Here’s some good news: being consistently visible can be easy. The key is having the right strategy. So, here are three things Lauren Bradley says you can do to become a remote working EA who is top of mind, even when you’re out of sight. 


Instead of waiting for your Executive to ping you if they need you, get ahead of the game by initiating your interactions. Whether it’s simply checking up on them or giving timeline reminders of some meetings, make sure that you always show up even when he/she doesn’t. 

One good way to practice proactivity is through asynchronous 1 to 1s. This is one of the best avenues for you to truly let them know how valuable you have been to the organization and detail your successes. So, if your Executive isn’t scheduling your 1 to 1 meetings, then be proactive and request a time with them, or better, put something on their calendar. Then, come in with measurable contributions and metrics on your progress, improvements, and successes. If you’ve spotted some burning issues, lay them out with proposed solutions. 

Having all these in writing can help you better demonstrate that you are actively contributing to the improvement of the team and organization.


You and your Executive are a team, and that means that you need to be in sync at all times. Communication is key to maintaining that rapport and making sure that they know you’re always there ready to support them. That includes being deliberate in reaching out to them even when they are difficult to get a hold of.  

Depending on the situation, practice wisdom in using the right communication channels. If you can’t can’t contact your Executive via e-mail, Teams, or any of the usual means of communication channels you use. Then perhaps it’s time to pick up the phone and call their mobile number.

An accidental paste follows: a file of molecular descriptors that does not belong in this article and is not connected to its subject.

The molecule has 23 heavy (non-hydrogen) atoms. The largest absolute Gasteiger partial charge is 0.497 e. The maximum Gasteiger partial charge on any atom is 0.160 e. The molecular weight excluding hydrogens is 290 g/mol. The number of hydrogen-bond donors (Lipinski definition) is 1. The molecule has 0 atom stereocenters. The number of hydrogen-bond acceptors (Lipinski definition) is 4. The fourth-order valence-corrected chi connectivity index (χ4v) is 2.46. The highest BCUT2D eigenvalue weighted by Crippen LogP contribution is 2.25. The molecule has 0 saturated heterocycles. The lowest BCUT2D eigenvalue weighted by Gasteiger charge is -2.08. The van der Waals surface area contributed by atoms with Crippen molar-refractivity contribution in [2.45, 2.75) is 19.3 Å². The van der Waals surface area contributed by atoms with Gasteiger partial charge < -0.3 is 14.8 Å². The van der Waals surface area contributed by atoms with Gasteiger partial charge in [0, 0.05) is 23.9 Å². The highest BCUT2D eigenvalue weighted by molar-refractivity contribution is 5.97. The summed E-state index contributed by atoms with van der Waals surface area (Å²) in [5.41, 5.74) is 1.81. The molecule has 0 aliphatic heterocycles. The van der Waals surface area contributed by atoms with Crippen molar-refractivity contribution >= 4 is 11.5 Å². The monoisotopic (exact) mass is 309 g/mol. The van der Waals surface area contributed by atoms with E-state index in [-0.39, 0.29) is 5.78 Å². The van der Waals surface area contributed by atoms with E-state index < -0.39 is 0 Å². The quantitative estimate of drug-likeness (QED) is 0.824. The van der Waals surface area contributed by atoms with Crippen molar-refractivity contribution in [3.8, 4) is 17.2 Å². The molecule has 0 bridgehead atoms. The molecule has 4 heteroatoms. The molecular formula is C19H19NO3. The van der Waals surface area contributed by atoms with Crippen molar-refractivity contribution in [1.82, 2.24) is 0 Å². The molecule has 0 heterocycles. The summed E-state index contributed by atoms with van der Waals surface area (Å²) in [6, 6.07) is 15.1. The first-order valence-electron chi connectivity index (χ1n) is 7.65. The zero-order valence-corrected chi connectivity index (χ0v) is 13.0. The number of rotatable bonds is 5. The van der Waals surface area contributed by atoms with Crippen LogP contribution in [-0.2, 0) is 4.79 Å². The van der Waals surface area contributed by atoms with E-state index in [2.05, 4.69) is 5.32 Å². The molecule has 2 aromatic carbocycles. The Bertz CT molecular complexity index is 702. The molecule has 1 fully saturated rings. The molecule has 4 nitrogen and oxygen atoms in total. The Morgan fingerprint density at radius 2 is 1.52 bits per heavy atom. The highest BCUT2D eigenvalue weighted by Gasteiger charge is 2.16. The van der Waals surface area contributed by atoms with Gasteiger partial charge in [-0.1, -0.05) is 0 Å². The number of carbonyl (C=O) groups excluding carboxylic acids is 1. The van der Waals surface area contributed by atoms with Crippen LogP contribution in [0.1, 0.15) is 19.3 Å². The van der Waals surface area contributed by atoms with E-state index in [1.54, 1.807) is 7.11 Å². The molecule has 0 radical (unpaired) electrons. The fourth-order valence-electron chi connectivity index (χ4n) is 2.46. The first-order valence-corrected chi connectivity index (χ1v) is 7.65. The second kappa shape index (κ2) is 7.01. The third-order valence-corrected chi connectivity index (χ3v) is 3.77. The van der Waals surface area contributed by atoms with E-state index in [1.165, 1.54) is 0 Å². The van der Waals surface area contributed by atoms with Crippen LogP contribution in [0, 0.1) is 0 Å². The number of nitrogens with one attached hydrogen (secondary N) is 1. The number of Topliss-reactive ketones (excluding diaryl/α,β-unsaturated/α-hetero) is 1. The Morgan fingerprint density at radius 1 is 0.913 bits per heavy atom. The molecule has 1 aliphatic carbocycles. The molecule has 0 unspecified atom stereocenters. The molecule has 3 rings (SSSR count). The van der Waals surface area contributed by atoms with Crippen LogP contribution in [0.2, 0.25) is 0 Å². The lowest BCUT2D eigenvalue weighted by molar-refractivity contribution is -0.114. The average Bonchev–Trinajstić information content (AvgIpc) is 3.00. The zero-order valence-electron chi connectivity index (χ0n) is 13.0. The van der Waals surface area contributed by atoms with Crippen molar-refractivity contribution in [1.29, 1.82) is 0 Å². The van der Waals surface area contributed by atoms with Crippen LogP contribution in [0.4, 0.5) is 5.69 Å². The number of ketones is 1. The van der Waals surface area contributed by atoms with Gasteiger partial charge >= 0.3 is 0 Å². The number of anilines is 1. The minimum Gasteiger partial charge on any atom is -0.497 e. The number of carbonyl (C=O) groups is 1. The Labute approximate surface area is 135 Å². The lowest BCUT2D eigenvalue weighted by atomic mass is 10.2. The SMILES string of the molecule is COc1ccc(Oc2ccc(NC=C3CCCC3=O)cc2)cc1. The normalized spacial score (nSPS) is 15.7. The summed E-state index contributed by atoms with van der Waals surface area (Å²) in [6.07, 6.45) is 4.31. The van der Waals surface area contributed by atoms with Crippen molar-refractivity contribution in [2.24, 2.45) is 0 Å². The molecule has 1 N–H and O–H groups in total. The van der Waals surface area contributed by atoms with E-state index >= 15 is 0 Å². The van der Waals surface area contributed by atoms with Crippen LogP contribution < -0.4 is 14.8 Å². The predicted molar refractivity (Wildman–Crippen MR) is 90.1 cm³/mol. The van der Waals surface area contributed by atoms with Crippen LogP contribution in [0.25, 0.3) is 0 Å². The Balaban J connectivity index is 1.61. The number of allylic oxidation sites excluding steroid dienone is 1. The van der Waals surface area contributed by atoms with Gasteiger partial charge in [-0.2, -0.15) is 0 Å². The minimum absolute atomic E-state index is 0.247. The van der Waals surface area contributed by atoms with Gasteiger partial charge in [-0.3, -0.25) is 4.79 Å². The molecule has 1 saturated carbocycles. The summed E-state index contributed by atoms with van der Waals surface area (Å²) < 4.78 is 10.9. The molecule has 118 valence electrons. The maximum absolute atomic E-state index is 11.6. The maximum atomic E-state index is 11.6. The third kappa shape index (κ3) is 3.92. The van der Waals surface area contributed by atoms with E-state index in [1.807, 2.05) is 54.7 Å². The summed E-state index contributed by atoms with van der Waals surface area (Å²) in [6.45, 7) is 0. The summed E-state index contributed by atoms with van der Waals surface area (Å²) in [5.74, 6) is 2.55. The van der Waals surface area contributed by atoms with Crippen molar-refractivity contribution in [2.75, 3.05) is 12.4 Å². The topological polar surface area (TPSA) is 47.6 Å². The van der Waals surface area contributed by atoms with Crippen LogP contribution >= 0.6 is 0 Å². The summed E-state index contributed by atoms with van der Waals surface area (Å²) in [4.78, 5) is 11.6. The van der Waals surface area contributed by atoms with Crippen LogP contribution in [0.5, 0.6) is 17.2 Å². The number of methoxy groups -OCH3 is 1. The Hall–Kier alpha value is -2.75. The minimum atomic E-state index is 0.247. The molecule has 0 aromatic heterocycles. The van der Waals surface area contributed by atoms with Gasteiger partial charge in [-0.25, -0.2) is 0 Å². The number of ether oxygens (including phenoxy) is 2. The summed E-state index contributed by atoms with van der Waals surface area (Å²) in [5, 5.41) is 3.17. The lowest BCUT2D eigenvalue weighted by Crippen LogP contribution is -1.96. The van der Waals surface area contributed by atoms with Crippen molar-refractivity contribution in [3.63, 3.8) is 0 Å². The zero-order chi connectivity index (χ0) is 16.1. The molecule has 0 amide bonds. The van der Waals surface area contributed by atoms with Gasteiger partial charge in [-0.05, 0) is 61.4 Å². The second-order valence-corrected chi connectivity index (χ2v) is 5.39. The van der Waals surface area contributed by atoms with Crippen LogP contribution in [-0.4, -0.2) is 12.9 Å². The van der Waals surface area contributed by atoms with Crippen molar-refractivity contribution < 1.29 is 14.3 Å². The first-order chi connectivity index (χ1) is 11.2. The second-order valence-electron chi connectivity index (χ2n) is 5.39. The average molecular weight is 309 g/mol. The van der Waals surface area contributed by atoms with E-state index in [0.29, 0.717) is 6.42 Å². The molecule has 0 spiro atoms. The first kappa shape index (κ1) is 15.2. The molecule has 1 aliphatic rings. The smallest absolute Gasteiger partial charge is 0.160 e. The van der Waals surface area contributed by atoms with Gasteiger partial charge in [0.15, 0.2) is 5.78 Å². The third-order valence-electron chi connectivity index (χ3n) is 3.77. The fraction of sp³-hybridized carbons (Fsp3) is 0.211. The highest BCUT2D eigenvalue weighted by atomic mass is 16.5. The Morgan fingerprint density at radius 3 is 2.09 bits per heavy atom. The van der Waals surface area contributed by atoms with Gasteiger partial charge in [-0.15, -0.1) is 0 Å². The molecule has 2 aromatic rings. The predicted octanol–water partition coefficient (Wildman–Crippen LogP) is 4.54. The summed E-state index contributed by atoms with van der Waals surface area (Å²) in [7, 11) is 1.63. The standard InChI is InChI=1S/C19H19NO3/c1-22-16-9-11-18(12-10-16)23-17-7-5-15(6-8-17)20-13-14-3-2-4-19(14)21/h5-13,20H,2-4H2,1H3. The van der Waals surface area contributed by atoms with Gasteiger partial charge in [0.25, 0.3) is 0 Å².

Visibility doesn’t just apply to you and your Executive, it should also overflow to the rest of the organization and external communities. Showing up for extracurriculars and networking within your company is a great way to communicate your value to other business leaders and colleagues. 

Then, you can strengthen your social foundations further by getting in touch with other EA communities and participating in knowledge sharing through events and forums. Not only is that a great way to capture new industry information but also develop your leadership skills by mentoring others.


Remember what we said earlier about providing measurable success metrics? This is where that comes in. It’s easier to communicate the value of all you’ve done if your Executive has already felt the impact of those contributions.

So, take the time to review your existing process and identify areas of improvement. Is there a manual process that can be automated? Are you using too many sheets in capturing information? Is your calendar management too tedious? 

Research tools in the market that can help make your process more efficient and easy. Remember that you’re not just doing this for yourself, but to make it easier for your recipient to follow your process (aka your Executive). The right tech stack can make a difference in your execution as they can automate calendar scheduling, Executive to-do lists, and even budgeting. 

Most importantly, consider reporting and project management features. This is a great opportunity to increase transparency and accountability between you and your executive, and provides them a means to actively track your current workload and allow them to see the work you’re (you’ve been) doing. 

Thus, making your visibility measurable.